The COVID-19 pandemic has required people to stay at home as much as possible. For those in abusive households, “Safer at Home” orders heightened the risk factors associated with child maltreatment, domestic violence and sexual assault.

Rates of domestic violence are rising and many victims have understood the order to mean they cannot leave an abusive environment, said Kim Roth,  a licensed marriage and family therapist and executive director of Strength United, a chartered center operated through California State University, Northridge’s Michael D. Eisner College of Education to assist those affected by violence, sexual abuse and trauma.

The Los Angeles County Department of Children and Family Services (DCFS) is reporting a 50 percent reduction in child abuse reports, “but we know this does not mean child abuse has decreased — as many cases are typically reported by people outside of the home, when school, daycares and camps are normally in session,” Roth said. Meanwhile, across the nation and citywide, there has been a reported 50 percent increase in calls to provider hotlines for assistance, crisis intervention, safe housing, support and other critical resources.

“It’s really clear that shelter-in-place has had profound consequences on those who do not live in safe spaces,” Roth said. In addition, members of the LGBTQIA+ communities may find themselves living in non-affirming environments contributing additional stressors to those brought about by the pandemic.

In order to meet the growing needs and to ensure continuation of their services. Strength United moved to a telehealth platform with the support of the campus, using HIPAA-compliant electronic audio/visual methods. Strength United’s Family Justice Center in Van Nuys, which co-locates multiple agencies under one roof to assist those affected by child abuse and domestic and sexual violence, remains open to perform acute forensic evidentiary exams. Strength United also continues to partner with the Los Angeles Police Department’s Domestic Abuse Response Team, responding on scene to domestic violence calls.

Roth said Strength United takes particular care to educate callers as to the benefits and risks associated with telehealth. She noted that many abusers heavily monitor a victim’s access to the internet and phone as a furtherance of power and control tactics.

Strength United’s prevention team and Pride United, a Strength United program that provides a safe space and affirming services for the LGBTQIA+ population, have been reducing feelings of isolation by  reaching out to the community via social media.

To address the growing needs for safe housing, Strength United, along with 11 other domestic violence support providers, have partnered with Los Angeles Mayor Eric Garcetti’s office to ensure that people who need to leave unsafe environments can find shelter.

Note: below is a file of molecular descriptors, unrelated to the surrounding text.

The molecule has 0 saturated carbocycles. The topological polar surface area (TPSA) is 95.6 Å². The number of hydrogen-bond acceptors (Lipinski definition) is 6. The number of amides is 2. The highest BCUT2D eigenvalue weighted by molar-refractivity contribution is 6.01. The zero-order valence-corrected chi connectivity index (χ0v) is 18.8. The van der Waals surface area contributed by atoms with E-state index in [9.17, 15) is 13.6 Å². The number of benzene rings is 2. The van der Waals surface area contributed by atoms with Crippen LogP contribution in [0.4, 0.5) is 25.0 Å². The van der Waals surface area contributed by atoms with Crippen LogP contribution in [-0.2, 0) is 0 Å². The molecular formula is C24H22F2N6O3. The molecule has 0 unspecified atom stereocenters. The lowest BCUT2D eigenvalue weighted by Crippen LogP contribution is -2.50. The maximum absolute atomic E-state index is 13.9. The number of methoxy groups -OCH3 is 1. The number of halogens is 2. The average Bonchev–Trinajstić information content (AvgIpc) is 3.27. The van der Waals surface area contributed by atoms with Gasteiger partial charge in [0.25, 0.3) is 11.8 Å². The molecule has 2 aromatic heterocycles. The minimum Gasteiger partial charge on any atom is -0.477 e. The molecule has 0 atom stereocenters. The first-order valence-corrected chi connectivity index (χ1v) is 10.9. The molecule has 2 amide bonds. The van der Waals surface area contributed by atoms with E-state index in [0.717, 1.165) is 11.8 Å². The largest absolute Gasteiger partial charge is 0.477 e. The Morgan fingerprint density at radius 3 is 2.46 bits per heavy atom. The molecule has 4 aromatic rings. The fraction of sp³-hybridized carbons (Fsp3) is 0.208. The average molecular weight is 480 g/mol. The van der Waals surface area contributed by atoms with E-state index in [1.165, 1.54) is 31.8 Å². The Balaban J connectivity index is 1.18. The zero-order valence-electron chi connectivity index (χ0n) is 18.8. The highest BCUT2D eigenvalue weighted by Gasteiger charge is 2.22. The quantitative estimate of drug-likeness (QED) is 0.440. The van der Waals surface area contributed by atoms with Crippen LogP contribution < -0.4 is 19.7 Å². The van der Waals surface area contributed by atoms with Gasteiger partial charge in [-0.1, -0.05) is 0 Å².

“When the Safer at Home orders were first implemented, we were all very aware that not everyone was safe in their home,” said Chanel Smith, policy director in the Mayor’s Office of Public Safety. “Through two guardian angels, we were able to secure enough funding to house 900 survivors over 10 weeks, to ensure that survivors could be kept safe during these uncertain times.

“Without amazing partner agencies like Strength United, we would not have been able to offer this life-saving resource,” Smith said. “At a time when everyone is scared, they have truly been a stabilizing force for their neighbors and the city as a whole. We are grateful to have them as partners through this pandemic.”

“We’re really excited to be able to provide telehealth,” said Alexandra Strait, one of Strength United’s Campus Care Advocates — a confidential resource on campus for members of the CSUN community. “We’re excited to be able to serve our community in that way. It’s really important to us that people still know that these services are still accessible.”

The move to telehealth has highlighted ways in which some barriers that vicitms have faced in the past, such as finding child care and transportation can be alleviated, Roth said, adding that Strength United is considering keeping telehealth as an option in the future once “safer at home” orders are lifted in Los Angeles County and beyond.

Strength United’s Crisis Hotline, run by CSUN student and community volunteers, is available 24 hours a day, seven days a week. The hotline is offering support to individuals experiencing COVID-19-related anxiety, in addition to services for survivors. If you or someone you know has been impacted by violence or trauma, call (818) 886-0453 in the San Fernando Valley or (661) 253-0258 in the Santa Clarita Valley or reach out through @strengthunitedcsun on Instagram and @strengthunited on FaceBook.

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